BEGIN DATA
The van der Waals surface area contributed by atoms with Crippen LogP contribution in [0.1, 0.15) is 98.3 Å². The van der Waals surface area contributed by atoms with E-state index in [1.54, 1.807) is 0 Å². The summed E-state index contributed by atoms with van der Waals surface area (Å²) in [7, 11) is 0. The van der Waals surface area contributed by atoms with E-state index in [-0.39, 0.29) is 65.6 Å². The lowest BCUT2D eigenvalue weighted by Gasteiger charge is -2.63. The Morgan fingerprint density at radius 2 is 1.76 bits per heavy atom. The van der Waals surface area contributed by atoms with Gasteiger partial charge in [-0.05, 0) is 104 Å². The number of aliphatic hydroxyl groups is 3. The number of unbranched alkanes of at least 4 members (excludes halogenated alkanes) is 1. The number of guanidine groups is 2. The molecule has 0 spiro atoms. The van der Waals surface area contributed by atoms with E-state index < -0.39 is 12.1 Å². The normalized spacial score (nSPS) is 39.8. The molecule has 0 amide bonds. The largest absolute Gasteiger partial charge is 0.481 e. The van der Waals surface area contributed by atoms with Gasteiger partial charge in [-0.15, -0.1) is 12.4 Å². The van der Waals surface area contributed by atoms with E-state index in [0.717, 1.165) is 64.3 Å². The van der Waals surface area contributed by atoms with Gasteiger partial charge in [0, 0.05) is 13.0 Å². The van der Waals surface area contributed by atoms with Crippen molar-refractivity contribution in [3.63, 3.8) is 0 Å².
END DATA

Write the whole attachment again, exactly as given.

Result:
The van der Waals surface area contributed by atoms with Crippen LogP contribution in [0.1, 0.15) is 98.3 Å². The van der Waals surface area contributed by atoms with E-state index in [1.54, 1.807) is 0 Å². The summed E-state index contributed by atoms with van der Waals surface area (Å²) in [7, 11) is 0. The van der Waals surface area contributed by atoms with E-state index in [-0.39, 0.29) is 65.6 Å². The lowest BCUT2D eigenvalue weighted by Gasteiger charge is -2.63. The Morgan fingerprint density at radius 2 is 1.76 bits per heavy atom. The van der Waals surface area contributed by atoms with Gasteiger partial charge in [-0.05, 0) is 104 Å². The number of aliphatic hydroxyl groups is 3. The number of unbranched alkanes of at least 4 members (excludes halogenated alkanes) is 1. The number of guanidine groups is 2. The molecule has 0 spiro atoms. The van der Waals surface area contributed by atoms with E-state index < -0.39 is 12.1 Å². The normalized spacial score (nSPS) is 39.8. The molecule has 0 amide bonds. The largest absolute Gasteiger partial charge is 0.481 e. The van der Waals surface area contributed by atoms with Gasteiger partial charge in [-0.15, -0.1) is 12.4 Å². The van der Waals surface area contributed by atoms with E-state index in [0.717, 1.165) is 64.3 Å². The van der Waals surface area contributed by atoms with Gasteiger partial charge in [0, 0.05) is 13.0 Å². The van der Waals surface area contributed by atoms with Crippen molar-refractivity contribution in [3.63, 3.8) is 0 Å².